Using the word "about" already means that he's not being perfectly precise.

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Here we see that the day was broken into parts.

When we come to passage like Mark 15:25, it is probably best to understand the expression “the third hour” not as a precise reference to 9 a.m., but as an approximate reference to midmorning—from 7:30 or 8 a.m. until 10 or 10:30 a.m.

Likewise, the “sixth hour” could refer to any time from 10:30 a.m. or 11 a.m to 1 p.m. or 1:30 p.m.

Justin Taylor concludes that

If the sentencing was delivered, say, around 10:30 a.m., and two witnesses were to glance at the sun in the sky, one could round down to the “third hour” and one could round up to “about the sixth hour,” depending on other factors they might want to emphasize (for example, if John wants to highlight in particular the length of the proceedings and that the final verdict concerning the Lamb of God is not far off from the noontime slaughter of lambs for the Sabbath dinner of Passover week).

Taylor, Justin. “What Hour Was Jesus Crucified? Resolving an Apparent Bible Contradiction.” The Gospel Coalition, Justin Ta, 18 Apr. 2019, www.thegospelcoalition.org/blogs/justin-taylor/hour-jesus-crucified-resolving-apparent-bible-contradiction/. Accessed 13 Apr. 2024.
The Bible Says. “Timeline: The Final 24 Hours of the Life of Jesus.” TheBibleSays.com, 22 Mar. 2023, www.thebiblesays.com/tough-topics/a-timeline-of-jesuss-final-24-hours/. Accessed 13 Apr. 2024.


Jesus’ trial started, in fact, in the Passover night itself when He was arrested in the Garden of Gethsemane and culminated later in His Crucifixion on the following day.

So, the answer to the OP question, whether the trial and crucifixion were on the same day or two consecutive days depends on the method of reckoning.

In the Egyptian/Roman reckoning these are on two days but in the Jewish reckoning these are on the same day; the Passover (night and) day.

But there is no contradiction, as usual, between John 19:14 and Mark 15:25.


Sequence in John’s Account

“Then receiving a cohort and under-officers from among the chief priests and the Pharisees, Judas came there with torches and lamps and weapons” (John 18:3).

Obviously “torches and lamps” are used in the night.

“And the servants and officers who had made a fire of coals stood there, for it was cold. And they warmed themselves. And Peter stood with them and warmed himself” ( John 18:18).

It was a cold night indeed.

“Then they led Jesus from Caiaphas into the praetorium. And it was early” (John 18:28).

Please read it: it was still early hours.


“And it was the preparation of the Passover, and about the sixth hour. And he said to the Jews, Behold, your King!” (John 19:14).

It was around 6 o’ clock in the morning, according to the Egyptian/Roman reckoning (count the hours from midnight and midday). The previous events and verses showing the time to be an early 6 AM.

Sequence in Mark’s Account

“And in the evening He came with the Twelve” (Mark 14:17).

This is talking about the previous evening of the Passover day.

“And when they had sung a hymn, they went out to the Mount of Olives. And Jesus said to them, All of you will be offended because of Me this night” (Mark 14:26-27).

After the Passover meal, they went to Gethsemane (Mark 14:32) in the night. The subsequent events all occurred in the night till morning just as John also described.

“And immediately in the morning (G4404), the chief priests with the elders and scribes and all the sanhedrin having made a council, having bound Jesus, they led Him away and delivered Him to Pilate” (Mark 15:1).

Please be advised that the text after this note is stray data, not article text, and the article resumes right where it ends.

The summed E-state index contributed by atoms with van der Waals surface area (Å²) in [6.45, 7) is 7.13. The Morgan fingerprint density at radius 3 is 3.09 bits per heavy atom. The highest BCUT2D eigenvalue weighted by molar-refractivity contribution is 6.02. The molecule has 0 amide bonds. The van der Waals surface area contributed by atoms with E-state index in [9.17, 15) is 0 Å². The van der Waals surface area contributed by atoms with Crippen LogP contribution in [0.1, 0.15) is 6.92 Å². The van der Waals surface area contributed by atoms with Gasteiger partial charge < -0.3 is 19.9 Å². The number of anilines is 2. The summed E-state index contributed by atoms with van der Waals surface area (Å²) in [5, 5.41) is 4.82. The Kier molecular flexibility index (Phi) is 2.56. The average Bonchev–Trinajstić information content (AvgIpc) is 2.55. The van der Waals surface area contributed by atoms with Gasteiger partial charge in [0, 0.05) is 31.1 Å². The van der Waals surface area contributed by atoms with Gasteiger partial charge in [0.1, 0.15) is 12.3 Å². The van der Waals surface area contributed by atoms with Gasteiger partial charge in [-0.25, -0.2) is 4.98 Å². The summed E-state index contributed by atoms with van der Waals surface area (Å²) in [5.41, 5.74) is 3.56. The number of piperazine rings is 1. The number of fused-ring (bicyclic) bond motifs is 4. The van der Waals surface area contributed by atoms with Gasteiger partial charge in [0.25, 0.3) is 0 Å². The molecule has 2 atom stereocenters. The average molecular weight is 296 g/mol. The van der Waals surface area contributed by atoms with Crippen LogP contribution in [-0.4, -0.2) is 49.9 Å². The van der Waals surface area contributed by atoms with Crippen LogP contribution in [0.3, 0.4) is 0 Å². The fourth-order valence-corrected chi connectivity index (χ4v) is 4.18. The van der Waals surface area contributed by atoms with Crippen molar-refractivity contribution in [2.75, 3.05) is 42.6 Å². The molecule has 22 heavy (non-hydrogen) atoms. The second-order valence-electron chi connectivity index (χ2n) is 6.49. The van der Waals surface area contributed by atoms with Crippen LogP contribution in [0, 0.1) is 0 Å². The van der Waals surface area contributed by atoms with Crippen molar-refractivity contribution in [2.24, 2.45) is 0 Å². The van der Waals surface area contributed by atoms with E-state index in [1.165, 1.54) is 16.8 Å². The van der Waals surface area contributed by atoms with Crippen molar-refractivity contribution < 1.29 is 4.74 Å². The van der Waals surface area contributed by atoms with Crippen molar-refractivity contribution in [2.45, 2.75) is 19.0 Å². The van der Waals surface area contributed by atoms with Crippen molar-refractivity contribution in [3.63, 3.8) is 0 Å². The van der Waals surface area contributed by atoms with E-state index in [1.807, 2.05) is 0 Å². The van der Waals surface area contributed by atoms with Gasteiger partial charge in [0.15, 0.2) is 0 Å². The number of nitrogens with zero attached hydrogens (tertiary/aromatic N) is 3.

[Thayer defines “G4404 Proi” as “2) the fourth watch of the night, from 3 o’ clock in the morning until 6 o’ clock approximately”]

“And it was the third hour, and they crucified Him” (Mark 15:25).

It was at 9 o’ clock in the morning, according to the Jewish reckoning (count the hours from 6 am and 6 pm) that they crucified Jesus.


Both accounts are describing the same events and same times.

John 19:14 talks about Pilate bringing out the flogged Jesus saying “behold your King” at 6 AM.

Mark 15:25 talks about the time of the real Crucifixion at 9 AM.

Where is the contradiction? I don’t see any.


Jesus was arrested around 2:00 am Friday morning in the garden and immediately brought before Annas. He was then sent to Ciaphas around 3:30 Friday morning where Peter denied Jesus for the second and third times and immediately the rooster crowed at about dawn on Friday morning. After he was beaten, he was then sent before the Sanhedrin. Luke 22:66-71 records what transpired about 6 o'clock Friday morning. Verse 66 says it was day time. Mark 15:1 tells us it was early in the morning (Friday morning). Soon thereafter he was sent to Pilate around 7:00 AM. Afterward, Pilate sent him to Herod where Jesus was beaten again by the soldiers. He was then returned to Pilate later on Friday morning who had him flogged and condemned to death. According to John’s account it is now the sixth hour or around noon. He is then taken to the place of crucifixion and hung on the cross. Then, “At the ninth hour (between 2 and 3 PM) Jesus cried out with a loud voice, saying, ‘ELI, ELI, LAMA SABACHTHANI?’ that is, ‘MY GOD, MY GOD, WHY HAVE YOU FORSAKEN ME?’” Now, Jesus is dead and the veil of the temple was torn in two from top to bottom, the earth shook, the rocks were split, and the tombs were opened. Jesus body was then prepared for burial and placed in the tomb on Friday evening before the beginning of the Sabbath. “When evening had already come, because it was the preparation day, that is, the day before the Sabbath.” Mark 15:42. Jesus was in the tomb from Friday evening until Sunday morning, the first day of the week. From Friday morning at around 2:00AM until Sunday morning.

 Friday morning arrest and the first two trials – night time. ONE NIGHT

 Friday morning trials before the Sanhedrin, Pilate, and Herod, and then the crucifixion and burial – day time – ONE DAY

 Friday night/Saturday morning, in the tomb – night time – SECOND NIGHT  Saturday in the tomb – day time – SECOND DAY

 Saturday night – in the tomb – THIRD NIGHT

 Sunday morning – day time, He is risen – THIRD DAY